In short, engage with customers at a more appropriate time (or stage of their purchase) and collect data that’s appropriate to collect for your future interactions but don’t make the purchase process worse just so that you can collect that data.
Any comments, you can find me @alanward.

How Might We Apply Service Design to the Enterprise?

Business Architecture and Service Design

I simplistically take the view that Service Design is the concepts and methods of Design Thinking applied to making services work better for their customers. It’s a definition that works in the circles I most commonly move in, i.e. directors, programme directors, etc. It allows me to set the stage in which service design and design thinking both play.

However on the same stage, we commonly find KPIs, OKRs, Business Architecture, etc. And the stage starts to look crowded very quickly. We also start to see people pulling in different directions, like someone has let a mouse loose in the chorus of an Italian opera.

Operas and plays have directors, often many directors each responsible for their own domain, but with one artistic director responsible for the overall vision.

Envisioning

Now imagine what would the stage look like if the director asked the question “How might we…..?”.

It’s the opening line of many a design thinking ideation round. And it serves many purposes, explained better by others elsewhere.

Taking the stage analogy further, I hear questions such as “How might we produce more colourful costumes?”, “How might we light the back of the stage better?”, “How might we fill this part of the stage?”.

All of them are good questions and relate to the specific problem that has been uncovered during the discovery phase.

What they’re not doing is thinking of the entirety of the show. They just resolve the problem that was uncovered for their part of the show.

How might we approach this differently?

What they’re not doing is asking “How might we aim to deliver a better show?

Business Architecture and Service Design
Business Architecture and Service Design

Let’s look at that question more thoroughly.

It’s got the typical format of “How might we…?” introducing the concepts of inclusion, a shared problem, and an indication of possibilities and potential.

I didn’t stop at the simpler question of “How might we deliver a better show?”. That’s where service design typically fits.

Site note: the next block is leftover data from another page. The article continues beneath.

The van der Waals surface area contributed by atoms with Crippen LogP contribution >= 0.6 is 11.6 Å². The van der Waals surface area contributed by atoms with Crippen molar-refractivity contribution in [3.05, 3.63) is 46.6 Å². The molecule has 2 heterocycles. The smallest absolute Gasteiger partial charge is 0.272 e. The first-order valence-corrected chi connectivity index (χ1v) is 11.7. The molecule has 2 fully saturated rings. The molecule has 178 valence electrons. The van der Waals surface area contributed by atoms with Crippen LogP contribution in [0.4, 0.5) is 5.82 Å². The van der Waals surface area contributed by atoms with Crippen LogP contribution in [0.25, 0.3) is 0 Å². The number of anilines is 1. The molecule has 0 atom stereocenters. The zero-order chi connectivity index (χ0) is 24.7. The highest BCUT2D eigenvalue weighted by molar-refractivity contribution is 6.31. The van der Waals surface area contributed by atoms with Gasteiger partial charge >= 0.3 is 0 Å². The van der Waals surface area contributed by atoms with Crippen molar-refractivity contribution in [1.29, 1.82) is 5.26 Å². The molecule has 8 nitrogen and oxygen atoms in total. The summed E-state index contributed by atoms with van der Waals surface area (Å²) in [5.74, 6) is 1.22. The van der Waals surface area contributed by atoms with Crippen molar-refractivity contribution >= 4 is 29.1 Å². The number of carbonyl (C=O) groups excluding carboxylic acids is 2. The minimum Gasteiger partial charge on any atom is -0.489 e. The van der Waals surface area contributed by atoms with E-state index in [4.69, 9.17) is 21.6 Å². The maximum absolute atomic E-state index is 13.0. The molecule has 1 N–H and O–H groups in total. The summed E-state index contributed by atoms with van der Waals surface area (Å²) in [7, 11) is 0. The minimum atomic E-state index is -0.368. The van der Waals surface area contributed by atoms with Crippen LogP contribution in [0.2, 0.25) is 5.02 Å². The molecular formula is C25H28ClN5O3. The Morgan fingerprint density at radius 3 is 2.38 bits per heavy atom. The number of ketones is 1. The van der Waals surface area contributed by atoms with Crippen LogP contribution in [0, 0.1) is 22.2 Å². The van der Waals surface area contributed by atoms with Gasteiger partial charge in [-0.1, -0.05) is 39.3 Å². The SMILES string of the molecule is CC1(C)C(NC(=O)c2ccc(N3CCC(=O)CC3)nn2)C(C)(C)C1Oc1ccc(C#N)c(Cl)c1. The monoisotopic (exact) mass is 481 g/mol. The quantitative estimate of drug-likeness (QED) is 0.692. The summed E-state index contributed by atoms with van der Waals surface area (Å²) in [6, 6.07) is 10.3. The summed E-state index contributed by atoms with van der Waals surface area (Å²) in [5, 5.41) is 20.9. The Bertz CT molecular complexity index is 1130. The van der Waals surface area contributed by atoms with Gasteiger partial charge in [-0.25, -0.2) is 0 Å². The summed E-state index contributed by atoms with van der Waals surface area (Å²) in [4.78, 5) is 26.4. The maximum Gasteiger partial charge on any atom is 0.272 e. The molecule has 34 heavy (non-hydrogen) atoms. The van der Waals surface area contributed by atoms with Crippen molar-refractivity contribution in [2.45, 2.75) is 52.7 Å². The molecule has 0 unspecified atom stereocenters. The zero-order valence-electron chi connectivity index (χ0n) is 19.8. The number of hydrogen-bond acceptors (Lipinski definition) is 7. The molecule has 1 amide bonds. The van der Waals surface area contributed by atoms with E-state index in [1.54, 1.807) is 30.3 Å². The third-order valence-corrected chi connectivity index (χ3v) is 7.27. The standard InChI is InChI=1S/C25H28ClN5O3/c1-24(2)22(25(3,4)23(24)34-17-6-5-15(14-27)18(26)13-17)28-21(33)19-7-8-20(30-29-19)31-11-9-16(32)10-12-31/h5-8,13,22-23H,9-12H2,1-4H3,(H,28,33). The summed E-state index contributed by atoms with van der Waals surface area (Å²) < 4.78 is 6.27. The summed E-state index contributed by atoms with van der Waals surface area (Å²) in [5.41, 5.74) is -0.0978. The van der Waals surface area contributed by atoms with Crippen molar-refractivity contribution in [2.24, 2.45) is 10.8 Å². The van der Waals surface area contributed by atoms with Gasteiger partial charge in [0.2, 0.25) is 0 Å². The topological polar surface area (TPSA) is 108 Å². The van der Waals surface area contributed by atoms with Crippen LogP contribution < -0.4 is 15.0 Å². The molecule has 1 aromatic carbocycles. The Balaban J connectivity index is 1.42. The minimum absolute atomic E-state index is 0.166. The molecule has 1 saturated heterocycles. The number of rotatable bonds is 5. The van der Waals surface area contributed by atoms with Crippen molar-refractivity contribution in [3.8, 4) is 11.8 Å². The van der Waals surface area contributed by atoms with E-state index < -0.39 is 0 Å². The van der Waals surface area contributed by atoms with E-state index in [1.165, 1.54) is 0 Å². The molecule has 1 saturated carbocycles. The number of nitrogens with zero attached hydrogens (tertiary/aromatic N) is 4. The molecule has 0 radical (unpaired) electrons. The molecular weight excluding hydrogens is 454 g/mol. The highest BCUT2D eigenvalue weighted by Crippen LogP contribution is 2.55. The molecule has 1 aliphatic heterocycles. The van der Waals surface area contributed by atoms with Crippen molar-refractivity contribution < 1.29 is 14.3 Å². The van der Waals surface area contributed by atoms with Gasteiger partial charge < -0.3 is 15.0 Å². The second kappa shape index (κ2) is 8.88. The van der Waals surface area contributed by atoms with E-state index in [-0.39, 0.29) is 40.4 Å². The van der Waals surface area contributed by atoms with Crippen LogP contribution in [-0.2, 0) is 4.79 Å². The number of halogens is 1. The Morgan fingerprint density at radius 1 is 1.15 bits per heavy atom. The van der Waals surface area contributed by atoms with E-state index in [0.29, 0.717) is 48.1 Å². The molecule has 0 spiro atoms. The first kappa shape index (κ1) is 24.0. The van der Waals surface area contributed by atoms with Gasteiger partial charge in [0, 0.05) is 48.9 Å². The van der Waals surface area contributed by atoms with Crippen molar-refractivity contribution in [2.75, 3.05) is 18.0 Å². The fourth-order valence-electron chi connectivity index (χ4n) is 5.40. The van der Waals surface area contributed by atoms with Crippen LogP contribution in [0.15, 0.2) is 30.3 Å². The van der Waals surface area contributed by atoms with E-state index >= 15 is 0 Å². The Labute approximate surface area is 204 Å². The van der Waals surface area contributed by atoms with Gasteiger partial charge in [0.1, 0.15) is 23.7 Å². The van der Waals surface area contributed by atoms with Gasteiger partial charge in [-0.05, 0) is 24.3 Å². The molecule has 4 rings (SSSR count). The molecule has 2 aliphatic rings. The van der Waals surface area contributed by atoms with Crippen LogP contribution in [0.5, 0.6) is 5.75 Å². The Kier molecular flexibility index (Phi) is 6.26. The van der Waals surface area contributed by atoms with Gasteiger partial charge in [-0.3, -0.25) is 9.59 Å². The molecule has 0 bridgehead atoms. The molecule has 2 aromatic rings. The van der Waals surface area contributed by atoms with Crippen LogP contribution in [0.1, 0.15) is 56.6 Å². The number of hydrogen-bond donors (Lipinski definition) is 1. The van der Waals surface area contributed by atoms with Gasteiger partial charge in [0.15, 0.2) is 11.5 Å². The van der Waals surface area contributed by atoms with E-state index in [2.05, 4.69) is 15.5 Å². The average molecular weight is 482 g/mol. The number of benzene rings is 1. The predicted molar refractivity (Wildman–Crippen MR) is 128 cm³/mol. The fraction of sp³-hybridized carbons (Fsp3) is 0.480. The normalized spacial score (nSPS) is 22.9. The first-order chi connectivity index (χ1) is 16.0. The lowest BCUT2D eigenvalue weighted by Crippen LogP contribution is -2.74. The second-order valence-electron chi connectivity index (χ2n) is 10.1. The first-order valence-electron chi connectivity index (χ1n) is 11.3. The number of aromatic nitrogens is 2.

If we step back from the stage and consider an organisation, even applying service design in this way would be a stretch. At this scale, we’d be trying to apply service design to the whole organisation, e.g. how might we deliver better services? Where typically each service would have its own change activity, often in the form of design sprints, etc. Instead, the simpler question of “how might we deliver a better show?” could be translated into a top-down design question for an organisation of “how might we deliver better products and services?”, “how might we become a better organisation?” or similar organisation-wide design questions.

However, the question I introduced earlier focusses on the aim, not necessarily the end result. It asks about how might we aim to deliver. In focussing on the aim, it allows us to explore the goals and how goals are set. It leads us to question what goals would be required in order to deliver a better show. In understanding the goals, we have to understand what good looks like, what counts as successful and not just in the eyes of the board, but in the eyes of customers. If we set the concept of goals smart enough, this could easily set the scene for continual improvement.

Alignment with Business Architecture

Back to the organisation, now that we’re asking about the aims, and we’ve looked at the goals, we can start to see how the goals for the enterprise could be set. This brings Service Design up to the area where it aligns with Business Architecture. While this may seem at odds with a top-down approach of setting KPIs, we have to ask the question of why wouldn’t we want to develop an organisation that is driven by achieving its goals that deliver value to customers?

Alternative Business Motivation